News Article | February 23, 2017
Site: phys.org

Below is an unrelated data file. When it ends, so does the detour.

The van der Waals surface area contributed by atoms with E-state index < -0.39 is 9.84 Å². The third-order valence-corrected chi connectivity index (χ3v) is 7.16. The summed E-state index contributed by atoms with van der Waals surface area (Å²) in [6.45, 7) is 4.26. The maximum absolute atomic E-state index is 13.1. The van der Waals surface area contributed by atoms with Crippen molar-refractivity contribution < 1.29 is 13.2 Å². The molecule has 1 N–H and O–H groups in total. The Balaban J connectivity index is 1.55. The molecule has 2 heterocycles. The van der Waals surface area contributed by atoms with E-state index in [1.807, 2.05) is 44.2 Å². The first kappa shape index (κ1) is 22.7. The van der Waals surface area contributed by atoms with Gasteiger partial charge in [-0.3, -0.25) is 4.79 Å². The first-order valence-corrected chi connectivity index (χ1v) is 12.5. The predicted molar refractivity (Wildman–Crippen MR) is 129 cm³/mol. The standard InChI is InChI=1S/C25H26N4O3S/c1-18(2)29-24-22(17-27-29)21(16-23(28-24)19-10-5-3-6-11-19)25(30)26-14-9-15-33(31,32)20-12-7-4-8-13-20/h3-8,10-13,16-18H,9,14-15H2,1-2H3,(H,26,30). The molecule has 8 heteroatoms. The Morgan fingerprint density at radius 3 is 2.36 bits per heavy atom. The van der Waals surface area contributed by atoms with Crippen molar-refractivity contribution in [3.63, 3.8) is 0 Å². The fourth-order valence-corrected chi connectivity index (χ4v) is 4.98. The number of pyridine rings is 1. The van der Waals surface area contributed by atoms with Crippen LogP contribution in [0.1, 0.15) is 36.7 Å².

A current case in point is the burgeoning growth of additive manufacturing (AM)—the industrial equivalent of 3-D printing in which complex structures are built up by the successive addition of layers, instead of either assembling them from separate components or starting with a solid block of material from which material is successively removed, sometimes using a number of machining tools, to produce the final part. AM is already in use for fabricating a wide range of devices from medical implants to multi-material electronic components, precision fluid conduits, lamp constituents, fiber-optic connectors, and more. But the method poses problems for defect detection and quality control: The exact dimensions and fit of a device's internal features cannot readily be evaluated without destroying the device. As a result, many manufacturers have turned to a technology called x-ray computed tomography (CT), long used in medical imaging but increasingly employed over the past 15 years to examine the dimensional characteristics of commercial products. At present, however, there are very few agreed-upon standards to evaluate a CT instrument's performance or verify the accuracy of its images. That's why NIST entered into a Cooperative Research and Development Agreement (CRADA) with North Star Imaging (NSI) of Minnesota, a manufacturer of industrial digital x-ray and CT systems, which has loaned a CT unit to NIST for the three-year duration of the CRADA. During that time, NIST researchers can use the CT system to test measurements of candidate reference artifacts that could eventually be employed in standardized testing and calibration; at the same time, the NSI system can be characterized by exacting procedures at the nation's standards laboratory. "Right now, we're mainly involved in developing very well described reference artifacts," says project scientist Meghan Shilling of NIST's Physical Measurement Laboratory. "We take an artifact designed to evaluate the performance of a CT system and measure it using our tactile-probe coordinate measuring machines, which have extremely well-established measurement accuracy. "Then we put the artifacts in the CT system, measure them, and see how the data compare. One person on our team, who is part of the Engineering Laboratory at NIST, is making metal test structures using additive manufacturing, into which he intentionally leaves some voids, which can also be imaged using the CT system. At the same time, we're also working on characterizing North Star's machine, giving them technical feedback that may help improve their system design." "The CRADA has been extremely valuable for NSI in characterizing the system for use in the refinement and enhancement of our CT system designs," says Tucker Behrns, Engineering Manager at NSI. "We have been able to gather a wealth of information through working alongside the NIST team while gaining unbiased feedback with a focus on metrological implications. The unique measurement knowledge and skills we have access to as a result of this agreement have allowed us to gain great depth in our understanding of the critical aspects of the machine function and performance." A concurrent goal is to assist in the development of performance evaluation standards that can be promulgated worldwide. "Both NIST and NSI are active in standards organizations, including the International Organization for Standardization (ISO) and the American Society of Mechanical Engineers," Shilling says. "Both are in the process of putting together standards for specifying CT systems. The only performance evaluation document that exists now for CT dimensional metrology is a German guideline, and the team that put together the guideline is also involved in drafting the ISO standard. Eventually, we also hope to be able to disseminate best practices and lessons learned about techniques and artifacts." CT works by projecting x-rays of appropriate energies through an object at successively varying angles. Different kinds of materials absorb or scatter more or fewer x-rays; so measuring the x-rays transmitted through a multi-featured object at different angles reveals its inner structure. In a typical medical CT scan, an x-ray source rotates continuously around the body, building up 2-D or 3-D images which reveal circulatory problems, tumors, bone irregularities, kidney and bladder stones, head injuries and many other conditions. X-ray CT for manufactured objects uses exactly the same principles. In the NSI instrument at NIST, a sample/test object is placed on a stage between the x-ray source and a detector plate. The sample revolves in a series of small angular increments around its vertical axis, and the x-ray beam passes through it, taking one frame of data at each position. Each measurement produces a single 2-D slice. Computer software integrates all of the slices and builds up a 3-D image. However, there are many complicating factors. For one thing, samples may contain both soft polymer parts and multiple hard metallic sections laid down in layers of melted or sintered powders. Each kind of material has an inherent attenuation coefficient (the ease with which x-rays pass through the material), that is dependent on the material composition and density as well as the energy spectrum of the x-ray source. NIST provides tables of x-ray mass attenuation coefficients for elements with atomic numbers from 1 to 92 for specific x-ray energies. But calculating the attenuation coefficient for multi-element compounds, such as plastics combined with metal, using a spectrum of x-ray energy, is a challenge. "We are able to vary the voltage and the current in the x-ray source," Shilling says, "and we can place various filters in front of the beam to adjust the x-ray spectrum that travels on to the target test object. So the system is very capable of measuring materials from plastics to steel." Depending on the customer's needs and the degree of detail that is wanted, a measurement run can range from half an hour to four hours or more. But how can the accuracy of those images be objectively evaluated? And what are the optimal ways to measure different materials and configurations? The answers are slowly emerging from scores of trials, and "developing the right settings is a bit of an art," Shilling says. Aside from adjusting the voltage and current in the x-ray beam and the filter material, both the distance between the x-ray source and the sample, and the sample and the detector, can be adjusted to achieve various effects. At the same time, Shilling and colleagues are also investigating aspects of the instrument that could potentially lead to measurement errors. "For example," she says, "as the vertical axis of the rotary table spins, we want to see how much the sample may move in other directions—up and down or side to side. That can affect the quality of the results. What we've been doing most recently is to characterize those motions on the most important axes of the machine." That effort requires sensitive capacitance gauges and laser interferometers that can detect extremely tiny changes in position. Those and other measurements will continue for about one more year under the terms of the CRADA. "At NSI," Behrns says, "we have seen a substantial increase in the use of additive manufacturing for production components across many of the major markets we serve. As our customers continue to expand the application of this technology, we believe that CT will play a crucial role in the identification and measurement of internal structures which is not possible with traditional methods. Working with NIST has allowed us to accelerate the advancement of CT measurement technology so that we can continue to improve our ability to serve this rapidly expanding market."